Agreement to import bananas from the Philippines leads to grower fears and IGA ban
A Federal Government decision to allow bananas to be imported from the Philippines has been met with great concern by growers and the Queensland Government, while a leading supermarket chain has announced they will endeavour to avoid the imported bananas.
With the bulk of banana production in Queensland, the state would be the hardest hit by Biosecurity Australia’s final decision to allow bananas to be imported from the Philippines, according to peak horticulture organisation Growcom.
Chief Advocate Mark Panitz said that the industry was not confident that the Australian Quarantine Inspection Service (AQIS) could adequately protect the industry under the terms required by the Import Risk Analysis (IRA) due to the nature of diseases such as Moko, black Sigatoka and Freckle.
“The risks that black Sigatoka and other major diseases present to our industry mean there is no margin for error where the Philippines’ compliance with the proposed risk management measures is concerned,” Mr Panitz claimed. “If not picked up, disease outbreaks would drastically impact on the incomes and livelihoods of banana growers with flow-on effects to their communities.”
“While the recommended quarantine measures under the IRA look good in theory, the devil is, as always, in the detail and in how these measures work in practice on the ground,” he added. “Detection of these diseases requires complex science and the industry is not confident that AQIS has the resources to adequately protect the local industry. Indeed, the federal government’s recent Beale review has confirmed that position after the debacle of the equine influenza outbreak.”
“The last black Sigatoka outbreak in 2001 took two years to get under control and saw an entire major banana production area centred on Tully shut-down. Control required the destruction of infected plants and banana replacement programs costing the industry millions of dollars,” Mr Panitz advised. “In our state election policy statement outlining key horticulture issues, we have sought the next state government’s support for major additional funds of $40 million over three years to deliver on the Queensland biosecurity strategy 2009-20014.”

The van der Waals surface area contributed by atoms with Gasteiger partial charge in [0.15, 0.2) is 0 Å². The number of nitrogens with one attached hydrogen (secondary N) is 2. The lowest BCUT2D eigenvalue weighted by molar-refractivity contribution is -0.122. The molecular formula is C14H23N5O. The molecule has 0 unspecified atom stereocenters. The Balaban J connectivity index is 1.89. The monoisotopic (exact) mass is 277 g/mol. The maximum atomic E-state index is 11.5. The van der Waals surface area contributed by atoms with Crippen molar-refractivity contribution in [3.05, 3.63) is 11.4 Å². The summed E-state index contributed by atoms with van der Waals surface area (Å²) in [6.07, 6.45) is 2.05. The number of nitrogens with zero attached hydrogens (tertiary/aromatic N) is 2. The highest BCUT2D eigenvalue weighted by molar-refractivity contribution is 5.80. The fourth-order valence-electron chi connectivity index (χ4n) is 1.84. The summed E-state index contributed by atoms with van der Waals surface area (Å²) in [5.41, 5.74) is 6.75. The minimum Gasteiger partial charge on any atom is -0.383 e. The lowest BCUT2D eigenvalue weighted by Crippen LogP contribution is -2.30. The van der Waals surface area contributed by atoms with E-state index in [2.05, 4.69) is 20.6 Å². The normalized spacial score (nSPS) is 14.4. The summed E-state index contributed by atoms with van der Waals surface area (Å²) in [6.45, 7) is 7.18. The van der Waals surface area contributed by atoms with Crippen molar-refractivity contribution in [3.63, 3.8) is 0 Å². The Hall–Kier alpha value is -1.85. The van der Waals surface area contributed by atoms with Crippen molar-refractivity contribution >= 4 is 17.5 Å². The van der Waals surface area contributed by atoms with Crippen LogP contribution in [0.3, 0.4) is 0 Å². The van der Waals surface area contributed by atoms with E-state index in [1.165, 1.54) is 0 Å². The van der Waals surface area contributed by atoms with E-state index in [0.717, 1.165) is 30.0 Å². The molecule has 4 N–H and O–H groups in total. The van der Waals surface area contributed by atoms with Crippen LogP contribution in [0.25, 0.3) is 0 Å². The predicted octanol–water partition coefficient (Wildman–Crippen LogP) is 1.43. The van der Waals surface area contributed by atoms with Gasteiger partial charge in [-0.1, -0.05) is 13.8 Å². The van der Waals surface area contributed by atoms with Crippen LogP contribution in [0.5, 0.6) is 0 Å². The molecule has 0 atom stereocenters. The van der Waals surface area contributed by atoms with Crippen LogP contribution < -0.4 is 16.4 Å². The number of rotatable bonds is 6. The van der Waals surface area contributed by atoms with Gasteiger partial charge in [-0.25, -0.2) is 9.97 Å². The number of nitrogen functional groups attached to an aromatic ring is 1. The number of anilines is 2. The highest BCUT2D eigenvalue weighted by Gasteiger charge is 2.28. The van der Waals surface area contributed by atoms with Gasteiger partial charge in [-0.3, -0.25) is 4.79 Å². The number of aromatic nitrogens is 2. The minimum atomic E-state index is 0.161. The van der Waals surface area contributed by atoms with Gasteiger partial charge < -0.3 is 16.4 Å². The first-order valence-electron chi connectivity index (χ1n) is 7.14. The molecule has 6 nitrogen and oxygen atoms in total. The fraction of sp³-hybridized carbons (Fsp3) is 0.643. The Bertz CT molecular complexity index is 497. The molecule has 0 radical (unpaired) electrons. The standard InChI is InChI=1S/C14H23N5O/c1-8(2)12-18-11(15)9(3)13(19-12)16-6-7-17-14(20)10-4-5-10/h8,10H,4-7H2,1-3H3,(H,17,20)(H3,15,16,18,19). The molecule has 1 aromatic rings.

Queensland Primary Industries and Fisheries Minister, Tim Mulherin, said the decision was “ill advised and just plain wrong”.
“I have telephoned my federal counterpart Tony Burke to register Queensland’s anger at this decision,” he said. “The Queensland Government has consistently opposed the importation of bananas from the Philippines.”
The Senate has referred the importation of Cavendish bananas from the Philippines’ to the Standing Committee on Rural and Regional Affairs and Transport.
The Department of Primary and Fisheries has also lodged a submission.
“The Queensland Government appealed against the importation of bananas on the basis that the import risk analysis undertaken by Biosecurity Australia failed to properly consider the risks of pests and disease,” Mr Mulherin reported. “Our appeal was rejected.”
“The Australian Quarantine Inspection Service needs to know that Queensland will be holding them to account,” Mr Mulherin warned.
Supermarket chain IGA has said they will be recommending a ban on Filipino bananas at their 1270 stores while local product remains available.
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